Nerd’s Eye View: LA Auto Show 2014: Part 1 – Street Cars and Show Stuffings


Part of my blurryness issue is due to these tasty bits in the Mercedes booth.
So why pictures of this CUV thingy? Well, it is an AMG with similarly awesome seats to the AMG-GT. Check out the brakes on these thing along with the front splitter and little canards on the corners. This type of vehicle works will in the dense urban environments around LA with crowded and crappy streets. It’s relatively small to make it easier to maneuver in tighter areas with a bit more ground clearance for steeper driveways. Oh yeah, the roads are really bumpy and full of pot holes so a little bit more suspension travel versus a sedan should help though the low profile tires won’t be of much comfort. Hey, gotta make compromises somewhere.
The heart is a highly boosted 2.0L turbocharged 4-cylinder packing 355hp! Yeah, that’s more power than a lot of V6 engines almost double in displacement. To get that much power out of this engine requires some optimized components. Check out the size of the intake tube going to the turbo! Cold air is grabbed from the front of the car into a big air box. The size of the air box is to allow for a big air filter for minimum pressure drop. That tube going from the air box to the turbo looks to be around 4” in diameter before shrinking down at the turbo. The tube is fat and short for minimum pressure drop. The length of the whole air path looks to be less than two feet for very minimal pressure drop!
Exiting the turbine side of the turbocharger is this massive downpipe. I’d venture a guess it is 3” diameter with a very nice radius and gentle bend for minimum flow restriction. My guess is what you see is the outer wall of a double wall stainless design for the downpipe with the outer wall providing thermal insulation to protect everything around it from heat. Even so, with this small of a displacement engine making so much power, there will be a ton of heat generated. So you’ll notice the massive heat shield on top of the turbocharger. The turbocharger sits on top of the exhaust manifold; so you can see the manifold below the turbo. The manifold is completely insulated also serving two purposes: keeping as much heat in before the turbine wheel maximizes performance (heat = energy to spool the turbo) and also keeping heat out of everything surrounding the manifold like hoses and electrical wires. Even with all the heat shielding on the turbocharger and manifold, notice there is heat shielding on the electrical box next to the radiator fan. Here is an interesting little tidbit I learned: the 4.0L V8 rated at about 500hp in the AMG-GT shares the same pistons, rods, and fuel injectors as this 2.0L 4-banger rated at 355hp. This information is a decent indicator the V8 can handle 700hp reliablily. It’ll be fun to see what the V8 can do with a bit of tuning and increased boost.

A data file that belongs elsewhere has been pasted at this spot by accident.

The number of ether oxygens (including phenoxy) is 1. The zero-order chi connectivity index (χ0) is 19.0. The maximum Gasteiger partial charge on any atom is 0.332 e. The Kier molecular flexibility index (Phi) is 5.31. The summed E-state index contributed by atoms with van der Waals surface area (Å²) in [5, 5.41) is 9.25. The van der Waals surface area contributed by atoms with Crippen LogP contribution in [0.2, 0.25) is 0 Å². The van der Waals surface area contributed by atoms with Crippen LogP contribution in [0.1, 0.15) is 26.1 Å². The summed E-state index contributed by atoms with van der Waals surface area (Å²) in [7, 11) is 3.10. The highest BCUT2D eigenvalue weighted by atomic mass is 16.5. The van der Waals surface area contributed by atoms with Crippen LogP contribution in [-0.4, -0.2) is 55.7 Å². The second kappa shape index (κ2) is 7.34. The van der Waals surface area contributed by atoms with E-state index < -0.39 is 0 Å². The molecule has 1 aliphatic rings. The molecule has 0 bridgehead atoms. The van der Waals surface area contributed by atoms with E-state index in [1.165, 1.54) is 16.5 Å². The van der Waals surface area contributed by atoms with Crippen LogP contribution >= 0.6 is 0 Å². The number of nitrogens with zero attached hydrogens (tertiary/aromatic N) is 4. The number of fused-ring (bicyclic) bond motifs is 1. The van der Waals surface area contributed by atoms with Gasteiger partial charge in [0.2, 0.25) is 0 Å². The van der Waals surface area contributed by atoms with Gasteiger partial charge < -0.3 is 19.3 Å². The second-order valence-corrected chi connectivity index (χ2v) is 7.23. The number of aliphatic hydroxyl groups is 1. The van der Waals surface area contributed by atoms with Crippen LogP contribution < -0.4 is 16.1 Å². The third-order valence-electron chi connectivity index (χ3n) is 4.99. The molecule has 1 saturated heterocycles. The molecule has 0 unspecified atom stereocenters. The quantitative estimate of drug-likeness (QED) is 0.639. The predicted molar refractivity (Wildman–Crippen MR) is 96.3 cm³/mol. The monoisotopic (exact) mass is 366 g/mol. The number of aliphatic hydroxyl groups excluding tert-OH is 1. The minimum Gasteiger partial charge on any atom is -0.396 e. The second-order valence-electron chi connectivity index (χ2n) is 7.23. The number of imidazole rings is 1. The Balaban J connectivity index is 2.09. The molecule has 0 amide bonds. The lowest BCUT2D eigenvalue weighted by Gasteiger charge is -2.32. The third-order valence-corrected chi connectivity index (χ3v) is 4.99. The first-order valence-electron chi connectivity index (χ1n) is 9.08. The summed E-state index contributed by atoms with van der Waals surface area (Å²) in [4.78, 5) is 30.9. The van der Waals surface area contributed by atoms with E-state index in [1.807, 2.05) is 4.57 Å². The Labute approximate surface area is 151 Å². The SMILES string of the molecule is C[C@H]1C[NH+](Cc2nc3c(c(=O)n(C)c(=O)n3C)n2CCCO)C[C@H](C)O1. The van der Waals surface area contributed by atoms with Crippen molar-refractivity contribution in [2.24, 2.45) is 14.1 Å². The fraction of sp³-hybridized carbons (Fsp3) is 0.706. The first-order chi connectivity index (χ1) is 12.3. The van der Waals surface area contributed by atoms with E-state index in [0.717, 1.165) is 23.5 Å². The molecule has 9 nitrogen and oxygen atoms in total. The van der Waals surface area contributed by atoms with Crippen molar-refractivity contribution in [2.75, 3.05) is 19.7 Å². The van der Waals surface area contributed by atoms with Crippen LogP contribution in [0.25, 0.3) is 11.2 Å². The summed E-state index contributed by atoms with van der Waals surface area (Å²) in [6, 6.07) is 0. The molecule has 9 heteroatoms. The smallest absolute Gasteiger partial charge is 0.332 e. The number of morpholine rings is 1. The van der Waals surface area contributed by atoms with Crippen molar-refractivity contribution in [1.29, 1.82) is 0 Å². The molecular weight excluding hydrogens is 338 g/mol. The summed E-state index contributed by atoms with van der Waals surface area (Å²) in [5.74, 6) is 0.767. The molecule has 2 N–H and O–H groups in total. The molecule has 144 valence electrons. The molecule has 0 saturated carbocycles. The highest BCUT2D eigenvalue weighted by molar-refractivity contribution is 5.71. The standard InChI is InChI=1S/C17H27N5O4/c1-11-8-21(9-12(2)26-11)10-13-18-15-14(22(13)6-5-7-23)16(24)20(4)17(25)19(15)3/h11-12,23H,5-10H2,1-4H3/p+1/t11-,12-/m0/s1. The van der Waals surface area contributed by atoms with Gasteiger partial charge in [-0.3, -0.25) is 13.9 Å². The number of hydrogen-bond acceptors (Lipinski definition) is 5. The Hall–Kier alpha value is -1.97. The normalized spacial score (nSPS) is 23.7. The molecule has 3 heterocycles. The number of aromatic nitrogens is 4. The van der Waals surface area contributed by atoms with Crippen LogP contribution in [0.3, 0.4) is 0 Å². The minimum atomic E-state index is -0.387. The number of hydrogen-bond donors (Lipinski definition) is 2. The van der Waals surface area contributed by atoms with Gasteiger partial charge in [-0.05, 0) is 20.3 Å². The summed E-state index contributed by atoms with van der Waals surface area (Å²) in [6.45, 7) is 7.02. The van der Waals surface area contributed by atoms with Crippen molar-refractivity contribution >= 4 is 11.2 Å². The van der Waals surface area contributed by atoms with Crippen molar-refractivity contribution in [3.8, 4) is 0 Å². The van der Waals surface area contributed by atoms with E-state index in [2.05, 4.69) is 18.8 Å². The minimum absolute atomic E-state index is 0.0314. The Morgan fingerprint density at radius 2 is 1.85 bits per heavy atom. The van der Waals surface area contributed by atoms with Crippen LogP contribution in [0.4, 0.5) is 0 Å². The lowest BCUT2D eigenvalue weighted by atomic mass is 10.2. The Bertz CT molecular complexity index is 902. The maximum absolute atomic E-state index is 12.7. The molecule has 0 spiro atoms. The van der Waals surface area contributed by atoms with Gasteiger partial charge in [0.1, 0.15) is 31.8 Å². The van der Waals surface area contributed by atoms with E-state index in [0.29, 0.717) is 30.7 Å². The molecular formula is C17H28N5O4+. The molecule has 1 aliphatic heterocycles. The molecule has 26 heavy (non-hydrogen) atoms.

The air coming out of the turbocharger has a very short path into the air-to-water intercooler for maximum response and minimum pressure drop for maximum power. Yup, OEM style ribbed plastic end tanks are used on the metal air-to-water intercooler core. The distance the air has to travel from the compressor outlet to the throttle body is probably also less than two feet making a total path length of four feet or so. Compare that to an Evo X or Subaru STI where that’s about how far just the intake side has to travel.
Remember how bends in sheet metal add stiffness? The hood has this secondary sheet metal surface which is dimpled for stiffness and has cutouts for weight reduction.
I suppose we’d all betterl get used to this view with the way drivetrain technologies are going. Just a button for ‘Park’ and R/N/D options.

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